In thirty American states, capital punishment, also known as the death penalty, is legal. In the other twenty states, including Massachusetts, it remains illegal. Dating back decades, the implementation of the death penalty has been brought into question. Favored largely by Republicans and reviled by a large number of Democrats, the future of the death penalty nationally remains unsure. 

The death penalty is typically reserved for persons who have committed (or accused of committing) violent and homicidal crimes. In right-wing states like Texas, the number of people who stand on “death row” is the highest. The most prominent issue and contradiction with the death penalty, is that between the issues of abortion and the death penalty. As most Republicans hold certain views on abortion and on the death penalty, it is most often contradictory. The argument of the Right is that abortions “kill babies” and thus should be illegal. As a Left-leaning person, I see this contradiction and feel it unfair for the Right side to hold these opposing views. I do not believe that an abortion can be associated with killing a person. If it is immoral to “kill babies” then why are those morals about the right to life thrown out when it comes to capital punishment? 

The other side may feel the same way about the Democrats’ positions on either issue. Many agree with the legality of abortion, and many disagree with the prominence of capital punishment in America. From a Republicans point of view, it may seem as though Democrats are being just as hypocritical. They believe in the legality of abortion and yet many believe that the death penalty is unacceptable. The differences in beliefs cause the perception of hypocritical information on either side.

To talk about the death penalty without the issue of abortion included, is leaving out a major component to either side’s argument. However, the inclusion of the abortion issue is also adding a new dimension of complication to the death penalty question. The question breaks the mold of standard Right/Left polarity.

Capital Punishment should be illegal in the United States because the role of government does not include the killing of criminals. By killing the violent criminals in the United States, the government is acting in the same ways as they had, disregarding motivation. The “eye for an eye” way of conducting government and criminal punishment in the United States is something outdated, unacceptable in 2018. 

The implementation of the death penalty, leaves much room for miscommunications or mistakes. The number of incarcerated black men is greater than the number of incarcerated white men, leaving the opportunity for bias to come into play in determining guilt and sentencing. If people of color are more likely to get arrested, by the same logic, they are more likely to be the men and women on death row at any given point. The penalty also leaves room for innocent persons to be convicted, sentenced, and killed, at the hands of the government. With a set timespan between conviction and execution, there is hardly enough opportunity for the recognition of innocence.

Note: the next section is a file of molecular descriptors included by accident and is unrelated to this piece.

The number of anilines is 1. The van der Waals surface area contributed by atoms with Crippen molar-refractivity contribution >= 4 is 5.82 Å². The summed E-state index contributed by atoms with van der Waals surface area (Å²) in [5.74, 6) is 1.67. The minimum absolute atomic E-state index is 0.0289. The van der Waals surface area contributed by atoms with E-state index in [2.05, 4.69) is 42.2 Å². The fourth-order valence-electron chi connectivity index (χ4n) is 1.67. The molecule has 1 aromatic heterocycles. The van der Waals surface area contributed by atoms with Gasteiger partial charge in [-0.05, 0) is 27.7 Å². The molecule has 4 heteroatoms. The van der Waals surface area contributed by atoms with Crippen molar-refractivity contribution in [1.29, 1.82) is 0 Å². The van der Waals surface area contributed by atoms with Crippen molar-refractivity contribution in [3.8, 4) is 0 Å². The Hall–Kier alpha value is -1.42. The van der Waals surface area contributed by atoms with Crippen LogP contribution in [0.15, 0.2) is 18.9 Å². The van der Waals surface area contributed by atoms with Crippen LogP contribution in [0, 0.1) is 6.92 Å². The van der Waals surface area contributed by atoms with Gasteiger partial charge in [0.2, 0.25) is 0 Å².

Everyone’s emotional responses to acts of violence, such as mass shootings, such as acts of terrorism and murder, is to wish death upon the criminal. It is important in the United States, to not let kneejerk emotional reactions to dictate the laws in which people are allowed to live or die. It is with a logical, timely response that takes into consideration public opinion, finances, and morale. It is through careful consideration that courts may decide to create unbreakable sentences, lasting until the natural death of the criminal in question. Even in our emotional responses, many of us may initially think that we want the criminal in jail forever, never to leave the prison gates.

For these reasons, the question, I believe, of the death penalty, should hardly be a question at all. Beyond a Republican and Democrat issue, this complex event should never take place in the United States of America. The foundations on which America stand, go directly against this practice. For it is not the government’s role to “play God”, just as it is not the rights of the common criminal to do so. To act in such a manner is unacceptable in modern society.

Sydney Stumpf

Sydney Stumpf is a junior at Malden High school and in her third year of the Blue and Gold. Stumpf is now the head copy editor of the newspaper. She loves coffee and her favorite place to go is Walnut Street Cafe. Her favorite holiday is halloween because of her love for horror and dressing up. Her favorite season is fall because of the weather, and opportunities to go apple picking and pumpkin picking. She also loves astrology--she’s a Leo. Her favorite television show is Friends and her favorite movie is The Royal Tenenbaums. She got into The Blue and Gold because she was interesting in writing and becoming a better leader.